Life & Style
Can artists – turned politicians meet the expectations of their mother industry?
If Robert Kyagulanyi aka Bobi Wine can be used as a yardstick in measuring courage and ambition among artists as champions of political change, many would give him a distinction.
With Kyagulanyi now out of Parliament, his record is likely to be critically analyzed by all those that have used their star power to climb the high ladder of political representation.
In just three years in Parliament, Kyagulanyi declared his intensions to challenge incumbent Yoweri Museveni’s stronghold onto power. Not only did he start an indomitable People Power wave that garnered the biggest number of Opposition MPs, (60) compared to FDCs…..
Notable among the new celebrity politicians is Innocent Hillary Kiyaga alias Dr. Hilderman, who was elected to represent the people of Mawokota North. The New Eagles’ co-founder Geoffrey Lutaaya, also swept his way to Parliament from Kakuuto County, while Rachael Magoola, famed for her Obangaina hit, won the Woman MP seat for Bugweri District. Music Promoter Geoffrey Kayemba Solomon aka Kayemba Solo, came in as MP elect Bukomansimbi South.
Although the primary responsibility of an MP is to make laws and perform oversight duties across all government programmes, there is a new sense of hope among artists that this time, the new entrants, coupled with their past record as people who are passionate about the industry, is a great opportunity to champion the cause of artists.
Veteran artist Aloysius Matovu Joy, shares the view that as stakeholders, they have a lot of hope in the new crop of artists in Parliament, because they have been passionate about the sector.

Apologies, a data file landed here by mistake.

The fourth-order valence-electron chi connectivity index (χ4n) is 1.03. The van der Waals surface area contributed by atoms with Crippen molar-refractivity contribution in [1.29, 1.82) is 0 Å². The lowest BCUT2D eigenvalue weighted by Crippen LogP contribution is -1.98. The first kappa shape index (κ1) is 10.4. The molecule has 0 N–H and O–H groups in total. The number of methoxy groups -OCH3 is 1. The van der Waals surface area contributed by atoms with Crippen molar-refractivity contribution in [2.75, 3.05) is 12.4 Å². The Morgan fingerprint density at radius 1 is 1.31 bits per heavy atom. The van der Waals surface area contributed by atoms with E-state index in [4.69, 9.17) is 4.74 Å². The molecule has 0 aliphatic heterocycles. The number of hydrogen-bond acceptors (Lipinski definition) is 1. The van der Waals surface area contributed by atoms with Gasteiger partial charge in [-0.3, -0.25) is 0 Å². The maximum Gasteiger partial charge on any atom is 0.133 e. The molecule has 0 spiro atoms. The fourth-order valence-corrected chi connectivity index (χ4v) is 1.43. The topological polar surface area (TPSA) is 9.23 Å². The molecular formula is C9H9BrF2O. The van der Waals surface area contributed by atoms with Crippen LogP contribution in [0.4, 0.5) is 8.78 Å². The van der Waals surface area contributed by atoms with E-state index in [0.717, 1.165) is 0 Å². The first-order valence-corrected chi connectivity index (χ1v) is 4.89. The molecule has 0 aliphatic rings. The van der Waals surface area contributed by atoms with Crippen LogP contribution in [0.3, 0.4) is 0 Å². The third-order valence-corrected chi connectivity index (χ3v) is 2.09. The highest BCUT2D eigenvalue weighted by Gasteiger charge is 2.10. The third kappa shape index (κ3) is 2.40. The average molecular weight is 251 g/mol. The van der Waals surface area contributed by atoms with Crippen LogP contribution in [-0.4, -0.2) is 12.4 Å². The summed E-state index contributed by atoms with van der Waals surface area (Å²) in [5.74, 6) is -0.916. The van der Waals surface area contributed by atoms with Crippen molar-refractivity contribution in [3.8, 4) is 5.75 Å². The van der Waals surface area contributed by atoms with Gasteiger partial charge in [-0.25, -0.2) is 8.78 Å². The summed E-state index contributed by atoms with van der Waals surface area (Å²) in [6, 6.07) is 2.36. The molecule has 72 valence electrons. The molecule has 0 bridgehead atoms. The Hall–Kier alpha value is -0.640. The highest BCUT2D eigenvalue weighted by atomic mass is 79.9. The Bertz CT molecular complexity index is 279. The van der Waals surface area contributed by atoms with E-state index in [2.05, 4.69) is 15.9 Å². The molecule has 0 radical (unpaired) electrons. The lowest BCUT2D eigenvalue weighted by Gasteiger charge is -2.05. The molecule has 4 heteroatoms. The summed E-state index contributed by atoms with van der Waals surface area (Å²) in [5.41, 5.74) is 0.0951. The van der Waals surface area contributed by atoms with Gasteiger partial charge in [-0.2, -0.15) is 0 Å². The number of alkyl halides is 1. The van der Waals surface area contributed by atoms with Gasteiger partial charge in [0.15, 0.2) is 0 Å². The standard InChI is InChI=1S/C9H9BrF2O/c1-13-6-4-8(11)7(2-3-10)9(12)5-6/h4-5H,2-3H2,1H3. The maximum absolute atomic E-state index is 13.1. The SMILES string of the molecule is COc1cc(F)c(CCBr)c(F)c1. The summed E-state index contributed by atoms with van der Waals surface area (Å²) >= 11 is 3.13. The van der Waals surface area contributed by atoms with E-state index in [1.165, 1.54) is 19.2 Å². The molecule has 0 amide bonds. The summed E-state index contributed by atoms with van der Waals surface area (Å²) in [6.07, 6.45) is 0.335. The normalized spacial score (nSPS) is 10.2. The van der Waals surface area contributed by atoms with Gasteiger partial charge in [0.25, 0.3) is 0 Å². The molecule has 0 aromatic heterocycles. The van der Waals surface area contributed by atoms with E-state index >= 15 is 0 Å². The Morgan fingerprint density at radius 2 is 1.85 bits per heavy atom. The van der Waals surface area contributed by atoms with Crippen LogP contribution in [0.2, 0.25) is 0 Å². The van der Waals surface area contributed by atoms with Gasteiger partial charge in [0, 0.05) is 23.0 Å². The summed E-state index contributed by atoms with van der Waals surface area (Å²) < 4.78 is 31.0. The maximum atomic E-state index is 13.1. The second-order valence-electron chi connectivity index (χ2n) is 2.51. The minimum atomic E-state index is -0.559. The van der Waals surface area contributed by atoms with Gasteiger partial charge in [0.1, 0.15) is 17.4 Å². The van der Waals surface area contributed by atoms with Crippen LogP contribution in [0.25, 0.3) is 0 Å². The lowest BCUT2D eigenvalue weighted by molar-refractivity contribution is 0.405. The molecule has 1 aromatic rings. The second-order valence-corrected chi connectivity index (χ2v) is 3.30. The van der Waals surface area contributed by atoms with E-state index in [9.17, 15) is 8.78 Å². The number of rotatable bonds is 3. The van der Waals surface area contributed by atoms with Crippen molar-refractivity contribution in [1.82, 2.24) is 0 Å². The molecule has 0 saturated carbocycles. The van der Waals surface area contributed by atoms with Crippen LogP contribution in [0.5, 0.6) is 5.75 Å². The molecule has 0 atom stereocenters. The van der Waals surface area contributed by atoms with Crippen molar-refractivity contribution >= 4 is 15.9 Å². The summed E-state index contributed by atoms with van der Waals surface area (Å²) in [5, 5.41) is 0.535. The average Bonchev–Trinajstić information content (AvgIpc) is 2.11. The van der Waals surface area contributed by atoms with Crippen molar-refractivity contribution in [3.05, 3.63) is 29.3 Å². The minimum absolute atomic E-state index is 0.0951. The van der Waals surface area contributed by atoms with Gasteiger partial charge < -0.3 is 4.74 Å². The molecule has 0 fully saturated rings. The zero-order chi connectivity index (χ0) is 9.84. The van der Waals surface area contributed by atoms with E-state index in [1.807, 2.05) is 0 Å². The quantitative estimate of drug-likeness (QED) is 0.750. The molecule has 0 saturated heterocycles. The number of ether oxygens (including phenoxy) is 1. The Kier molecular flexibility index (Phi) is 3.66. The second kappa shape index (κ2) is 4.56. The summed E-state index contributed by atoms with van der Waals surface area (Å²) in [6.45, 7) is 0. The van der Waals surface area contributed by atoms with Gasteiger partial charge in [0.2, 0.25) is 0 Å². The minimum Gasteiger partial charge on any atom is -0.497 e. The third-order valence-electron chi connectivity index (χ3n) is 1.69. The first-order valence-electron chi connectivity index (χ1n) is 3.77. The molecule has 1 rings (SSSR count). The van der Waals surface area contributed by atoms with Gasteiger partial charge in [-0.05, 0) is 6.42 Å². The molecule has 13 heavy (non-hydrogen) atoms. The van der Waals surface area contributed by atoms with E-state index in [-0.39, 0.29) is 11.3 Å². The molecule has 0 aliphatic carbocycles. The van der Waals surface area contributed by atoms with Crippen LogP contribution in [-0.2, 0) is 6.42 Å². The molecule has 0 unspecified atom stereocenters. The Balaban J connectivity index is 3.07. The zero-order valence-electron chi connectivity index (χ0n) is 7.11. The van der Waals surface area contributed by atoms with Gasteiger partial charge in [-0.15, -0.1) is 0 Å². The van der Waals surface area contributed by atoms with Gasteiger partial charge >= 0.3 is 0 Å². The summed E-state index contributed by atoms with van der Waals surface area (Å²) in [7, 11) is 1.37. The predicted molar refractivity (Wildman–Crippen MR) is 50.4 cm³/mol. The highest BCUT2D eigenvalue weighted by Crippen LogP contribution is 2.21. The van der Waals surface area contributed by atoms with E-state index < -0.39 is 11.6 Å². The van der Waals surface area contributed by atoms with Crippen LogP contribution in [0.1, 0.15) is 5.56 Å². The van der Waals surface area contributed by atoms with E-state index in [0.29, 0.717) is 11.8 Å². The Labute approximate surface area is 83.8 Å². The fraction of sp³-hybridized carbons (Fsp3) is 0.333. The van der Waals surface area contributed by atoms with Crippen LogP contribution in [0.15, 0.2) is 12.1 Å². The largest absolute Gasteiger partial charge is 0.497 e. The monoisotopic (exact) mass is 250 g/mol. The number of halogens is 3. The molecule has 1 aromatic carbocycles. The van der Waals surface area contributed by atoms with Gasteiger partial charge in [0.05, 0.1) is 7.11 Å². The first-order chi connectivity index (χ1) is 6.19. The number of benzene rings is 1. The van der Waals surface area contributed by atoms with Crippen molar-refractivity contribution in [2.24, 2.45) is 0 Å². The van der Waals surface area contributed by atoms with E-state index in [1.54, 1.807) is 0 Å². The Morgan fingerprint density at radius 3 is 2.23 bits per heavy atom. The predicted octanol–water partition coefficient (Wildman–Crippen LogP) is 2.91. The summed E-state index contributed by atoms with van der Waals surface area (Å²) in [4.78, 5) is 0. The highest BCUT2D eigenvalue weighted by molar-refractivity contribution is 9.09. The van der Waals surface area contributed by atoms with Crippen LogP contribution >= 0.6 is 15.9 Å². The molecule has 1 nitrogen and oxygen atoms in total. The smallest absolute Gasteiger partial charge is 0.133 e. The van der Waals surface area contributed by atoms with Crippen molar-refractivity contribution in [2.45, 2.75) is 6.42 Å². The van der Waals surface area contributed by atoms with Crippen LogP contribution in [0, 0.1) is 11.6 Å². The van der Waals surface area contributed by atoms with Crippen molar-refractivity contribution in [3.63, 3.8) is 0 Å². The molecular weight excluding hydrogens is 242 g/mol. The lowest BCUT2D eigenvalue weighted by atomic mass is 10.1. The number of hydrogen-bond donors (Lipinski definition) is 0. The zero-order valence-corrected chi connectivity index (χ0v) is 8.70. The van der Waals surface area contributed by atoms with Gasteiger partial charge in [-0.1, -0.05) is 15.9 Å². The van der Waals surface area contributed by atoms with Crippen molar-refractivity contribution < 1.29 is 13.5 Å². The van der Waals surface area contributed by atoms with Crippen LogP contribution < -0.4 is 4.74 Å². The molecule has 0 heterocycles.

“We’re indeed very optimistic that the new team will champion the cause of art. I am cognizant of the fact that many didn’t cite the need to promote the welfare of artists while they were campaigning, but I know that they will not want to forget the industry that gave them the popularity, upon which they have been riding to rise to where they have reached.”
He cites the government’s failure to strictly enforce the copyright law, as a deliberate gap that is keeping many creators of entertainment content poor and destitute.
Matovu Joy does not mince his words when he says that previous former artists like Kato Lubwama – (Lubaga South), Sulaiman Madaada (Bbaale county Kayunga) and Judith Babirye, were a huge let-down for the industry as they were so keen on self-enrichment instead of looking out for the plight of their origins.
“When you analyze the current crop, you get the feeling that this time; we have the right set of people who will push the agenda of art beyond where it has been.
“The sense of hope also arises from the exceptionally good performance of Robert Kyagulanyi, aka Bobi Wine on the presidential ticket, where he scored over 35% of the total votes cast, the biggest ever showing by a first time presidential contender.
With this sharp rise in the Numbers of artists vying for political Offices, arguments from sections of the public have attributed it to the vice and characters of Politicians who have used through campaigns and dumped them in the past elections, the new political wave as well as the need by artists to develop the Art and Entertainment Industry which has been left behind by government.
Meanwhile, experts within the Art Industry have thrown in their expertise views as well as giving advice to artists in politics and those intending to join as time goes by.
Celebrated visual artist and painter Nuwa Wamala Nnyanzi also argues that the successful artists should never under-estimate the role that art played in their rise to Parliament.
“For a very long time, artists have been undervalued, under-represented and under-estimated and that’s the exact reason they came in,” he said.